Police Dept. Mistakenly Posts Social Security Numbers


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By Hillary Federico/CTNow

SIMSBURY, Conn. (CTNow) — The personal information of several area residents — including addresses and Social Security numbers — was mistakenly posted on the police department’s website this weekend and remained there for about two days, town officials said Monday.

“It was a mistake, but we still take it very seriously,” said Police Chief Peter Ingvertsen. “It was an oversight and we will be writing letters to the individuals whose Social Security numbers were divulged.”

Four people, some from towns other than Simsbury, were affected. Their Social Security numbers were posted to the police department’s online arrest log on Friday, along with their names, ages, full addresses, race and gender.

The mistake was brought to the department’s attention Sunday morning by George Gombossy, the editor and publisher of CtWatchdog.com, an online consumer website. Police removed the Social Security numbers and reposted the corrected arrest log on Monday morning.

Personal information, which is commonly obtained for law enforcement purposes during an arrest, is entered into a private database for authorized Simsbury police personnel, Ingvertsen said. The arrest logs, which are handled by the department’s records unit, were incorrectly posted to the website by an employee who was filling in for the person regularly charged with handling that task, he said.

Instead of posting the media version of the arrest log, the employee posted the private law enforcement information and no one double-checked it, Ingvertsen said. Between the time the arrest log was posted on Friday to the time it was taken down on Sunday, the page received 20 page views, he said.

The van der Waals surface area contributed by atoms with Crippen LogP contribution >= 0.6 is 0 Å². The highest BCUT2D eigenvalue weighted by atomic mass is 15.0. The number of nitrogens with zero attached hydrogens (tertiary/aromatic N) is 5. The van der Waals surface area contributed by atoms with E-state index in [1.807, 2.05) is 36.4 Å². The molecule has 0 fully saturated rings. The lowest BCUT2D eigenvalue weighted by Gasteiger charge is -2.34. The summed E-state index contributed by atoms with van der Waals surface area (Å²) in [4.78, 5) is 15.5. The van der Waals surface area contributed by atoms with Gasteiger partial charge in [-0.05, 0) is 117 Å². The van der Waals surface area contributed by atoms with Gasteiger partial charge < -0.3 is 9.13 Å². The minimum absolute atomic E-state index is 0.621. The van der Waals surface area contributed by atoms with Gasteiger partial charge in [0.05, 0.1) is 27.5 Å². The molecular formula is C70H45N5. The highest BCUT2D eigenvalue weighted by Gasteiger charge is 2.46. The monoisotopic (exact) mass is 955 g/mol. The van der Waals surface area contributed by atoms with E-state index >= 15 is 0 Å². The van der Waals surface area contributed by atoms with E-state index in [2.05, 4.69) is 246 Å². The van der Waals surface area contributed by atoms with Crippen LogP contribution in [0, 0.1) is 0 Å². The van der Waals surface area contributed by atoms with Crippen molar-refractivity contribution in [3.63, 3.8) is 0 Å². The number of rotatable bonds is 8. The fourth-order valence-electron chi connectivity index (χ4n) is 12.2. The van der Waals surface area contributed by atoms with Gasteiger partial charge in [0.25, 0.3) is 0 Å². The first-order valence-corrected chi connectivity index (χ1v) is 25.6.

The Simsbury Police Department, like many other departments throughout the state, posts its arrest logs online and has been doing so weekly for the last year.

According to First Selectwoman Mary Glassman, the police department is already looking to implement additional staff training and other procedural changes, such as reviewing arrest logs before they are posted, in the wake of the incident.

“We’re grateful this was brought to our attention,” she said. “Chief Ingvertsen and the department are taking steps to make sure this doesn’t happen again.”

Ingvertsen would not disclose whether any action will be taken against the employee who made the mistake saying he cannot comment on personnel matters.

State law requires private citizens, companies and town governments with access to personal information, including social security numbers, to safeguard the data.

The law also requires anyone whose job requires him to collect Social Security numbers to create a privacy protection policy that must be published or publicly displayed, which includes posting it on the Internet. The policy must ensure confidentiality of social security numbers, prohibit their unlawful disclosure, and limit access to them.

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